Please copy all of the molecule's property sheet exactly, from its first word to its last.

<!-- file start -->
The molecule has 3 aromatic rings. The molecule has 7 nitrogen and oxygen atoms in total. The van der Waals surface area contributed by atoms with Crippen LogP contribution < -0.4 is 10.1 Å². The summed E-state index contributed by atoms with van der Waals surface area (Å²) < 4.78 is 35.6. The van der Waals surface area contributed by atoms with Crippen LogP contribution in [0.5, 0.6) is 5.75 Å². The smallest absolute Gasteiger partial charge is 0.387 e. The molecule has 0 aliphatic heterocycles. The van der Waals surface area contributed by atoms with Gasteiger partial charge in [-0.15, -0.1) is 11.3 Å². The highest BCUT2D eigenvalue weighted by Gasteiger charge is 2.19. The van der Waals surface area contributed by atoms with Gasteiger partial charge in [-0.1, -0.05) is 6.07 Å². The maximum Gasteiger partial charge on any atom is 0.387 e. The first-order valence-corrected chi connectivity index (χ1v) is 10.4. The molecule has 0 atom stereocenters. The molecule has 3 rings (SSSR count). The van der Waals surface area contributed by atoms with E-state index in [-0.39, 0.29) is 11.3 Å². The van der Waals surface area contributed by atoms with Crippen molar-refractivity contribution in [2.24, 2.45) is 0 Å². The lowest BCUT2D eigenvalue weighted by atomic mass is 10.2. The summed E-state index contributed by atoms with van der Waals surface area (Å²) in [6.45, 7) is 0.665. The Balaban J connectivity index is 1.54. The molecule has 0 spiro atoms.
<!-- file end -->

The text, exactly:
The molecule has 3 aromatic rings. The molecule has 7 nitrogen and oxygen atoms in total. The van der Waals surface area contributed by atoms with Crippen LogP contribution < -0.4 is 10.1 Å². The summed E-state index contributed by atoms with van der Waals surface area (Å²) < 4.78 is 35.6. The van der Waals surface area contributed by atoms with Crippen LogP contribution in [0.5, 0.6) is 5.75 Å². The smallest absolute Gasteiger partial charge is 0.387 e. The molecule has 0 aliphatic heterocycles. The van der Waals surface area contributed by atoms with Gasteiger partial charge in [-0.15, -0.1) is 11.3 Å². The highest BCUT2D eigenvalue weighted by Gasteiger charge is 2.19. The van der Waals surface area contributed by atoms with Gasteiger partial charge in [-0.1, -0.05) is 6.07 Å². The maximum Gasteiger partial charge on any atom is 0.387 e. The first-order valence-corrected chi connectivity index (χ1v) is 10.4. The molecule has 0 atom stereocenters. The molecule has 3 rings (SSSR count). The van der Waals surface area contributed by atoms with E-state index in [-0.39, 0.29) is 11.3 Å². The van der Waals surface area contributed by atoms with Crippen molar-refractivity contribution in [2.24, 2.45) is 0 Å². The lowest BCUT2D eigenvalue weighted by atomic mass is 10.2. The summed E-state index contributed by atoms with van der Waals surface area (Å²) in [6.45, 7) is 0.665. The Balaban J connectivity index is 1.54. The molecule has 0 spiro atoms.